Used to be that a greasy spoon diner was content being your standard greasy spoon diner. There were three condiments: ketchup, salt, and occasionally pepper if the place wanted to be fancy. The cook would look at you suspiciously if you ordered your eggs any other way than scrambled. (Asking for eggs Benedict would, not infrequently, get you run out of town on a rail. I am led to understand the rail was only officially retired in 1987.)
Nowadays, though, people demand things like “variety” and “quality” and “working arteries,” so the greasy spoon diner has had to adapt or die. A lot of them die, and are subsequently reborn as eat-out/takeaway places, most trying to stand out from the pack with a gimmick: a certain style of cuisine, a funny name, a former Michelin-starred chef trying to get over a heroin addiction, you name it. You can always tell them out, though, by the formulaic grill/burners/deep fryers assortment behind the counter.
Munchaway Foodz (2210 Dundas St. W, right at the intersection of Dundas and Roncesvalles) has been in operation for just over a year now. They have no heroin addict chef, and they’ve definitely failed at the funny name bit (come on. “Foodz”? With a Z? That was played by 1991). But they’ve got the grills and deep fryers, and they’ve got decent nosh.
The decor in Munchaway Foodz is a bit helter-skelter; a couple of tables are pleasant enough for eating, but they’ve also put in a few couches that scream “somebody saw too many episodes of Friends“, complete with a small selection of outdated reading materials. On the other hand, now I know what was in Vogue‘s February 2005 issue. This doctor’s office feel for the lounge area kind of sucks.
Munchaway’s signature item is the “gipsy burger”, an enormous (nearly a foot in diameter) burger served on a toasted homemade bun (all of Munchaway’s breads are homemade, and excellent), slathered with cream cheese, cabbage, pickles, onions and tomato. You have to eat it with a fork and knife, and don’t bother asking for fries, because this burger is a meal and a half all by itself, and it is the epitome of greasy goodness. And at seven bucks for the burger, it’s not a bad deal either, considering that your seven bucks gets you a burger the size of the plate on which it arrives.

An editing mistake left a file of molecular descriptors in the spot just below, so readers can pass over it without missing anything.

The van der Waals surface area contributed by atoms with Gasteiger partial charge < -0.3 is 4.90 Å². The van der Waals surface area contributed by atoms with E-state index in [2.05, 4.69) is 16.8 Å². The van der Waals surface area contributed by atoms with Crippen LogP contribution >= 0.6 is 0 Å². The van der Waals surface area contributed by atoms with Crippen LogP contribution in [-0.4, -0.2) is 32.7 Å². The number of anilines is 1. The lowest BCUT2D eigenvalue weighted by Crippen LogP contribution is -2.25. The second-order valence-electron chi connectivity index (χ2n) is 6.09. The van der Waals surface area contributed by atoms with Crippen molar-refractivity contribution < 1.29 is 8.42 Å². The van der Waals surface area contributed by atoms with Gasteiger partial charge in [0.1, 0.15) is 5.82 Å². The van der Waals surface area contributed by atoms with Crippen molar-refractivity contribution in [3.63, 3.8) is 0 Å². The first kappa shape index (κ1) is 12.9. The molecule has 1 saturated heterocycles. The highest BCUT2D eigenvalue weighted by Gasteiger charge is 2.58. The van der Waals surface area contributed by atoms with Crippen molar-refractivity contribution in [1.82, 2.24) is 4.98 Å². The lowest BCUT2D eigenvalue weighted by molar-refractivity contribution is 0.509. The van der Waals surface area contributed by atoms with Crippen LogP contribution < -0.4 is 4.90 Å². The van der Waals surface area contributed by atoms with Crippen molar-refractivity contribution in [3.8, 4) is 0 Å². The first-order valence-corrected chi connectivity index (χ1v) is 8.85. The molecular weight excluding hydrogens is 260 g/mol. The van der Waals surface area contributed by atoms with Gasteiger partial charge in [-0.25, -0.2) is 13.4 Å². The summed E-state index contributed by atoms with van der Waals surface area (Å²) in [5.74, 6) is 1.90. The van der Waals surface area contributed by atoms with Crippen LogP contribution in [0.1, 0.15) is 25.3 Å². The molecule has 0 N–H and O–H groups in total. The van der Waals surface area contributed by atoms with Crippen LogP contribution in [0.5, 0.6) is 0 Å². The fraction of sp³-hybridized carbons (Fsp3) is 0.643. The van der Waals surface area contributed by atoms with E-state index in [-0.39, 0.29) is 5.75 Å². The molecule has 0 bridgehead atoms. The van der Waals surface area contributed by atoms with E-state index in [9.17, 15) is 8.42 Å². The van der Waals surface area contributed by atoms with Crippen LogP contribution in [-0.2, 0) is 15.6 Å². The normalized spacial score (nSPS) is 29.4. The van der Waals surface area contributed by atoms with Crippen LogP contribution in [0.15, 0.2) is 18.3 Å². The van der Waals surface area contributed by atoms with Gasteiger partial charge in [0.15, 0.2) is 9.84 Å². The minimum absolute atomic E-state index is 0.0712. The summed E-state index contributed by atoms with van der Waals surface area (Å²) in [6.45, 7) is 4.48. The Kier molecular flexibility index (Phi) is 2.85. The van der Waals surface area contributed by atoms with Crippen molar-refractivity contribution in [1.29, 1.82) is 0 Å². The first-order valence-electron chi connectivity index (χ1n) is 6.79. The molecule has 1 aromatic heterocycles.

Other items of note on the Munchaway menu include the chicken parmesan sandwich and chicken fingers, which are both hand-breaded and deep-fried to order; drippy good for your tastebuds, probably not so much for your arteries. The chicken fingers go nicely with Munchaway’s fries, which are handcut from peeled potatoes (I would have preferred, honestly, unpeeled fries, but Munchaway’s are fine). If you prefer healthier chicken, the grilled chicken sandwich is a solid entry. A sausage sandwich is the fattiest yet of Munchaway’s offerings, nearly swimming in a sea of meaty juice – but the bun holds up (barely) against the sausage-slobber, and the sandwich goes quite nicely with a little mustard and coleslaw.
An assortment of savory crepes round out Munchaway’s fare – the crepes themselves are fluffy pleasant things, and the fillings, while nothing really staggeringly original (egg and feta, sausage, etc.) are all made well enough that it’s not an issue. For liquid refreshment, Munchaway offers coffee and a small but reasonable canned/bottled beverage lineup.
It’s good food, reasonably priced, and if there is no homicidal maniac behind the counter claiming that “only fags eat eggs over easy,” at least there’s enough grease in the food that I can live without such ambience. Commendations to Munchaway Foodz! Now get rid of the damn Z.
OTHER STUFF YOU NEED TO KNOW: Dinner for two, $20-25 with tip. Open seven days a week. Not licensed.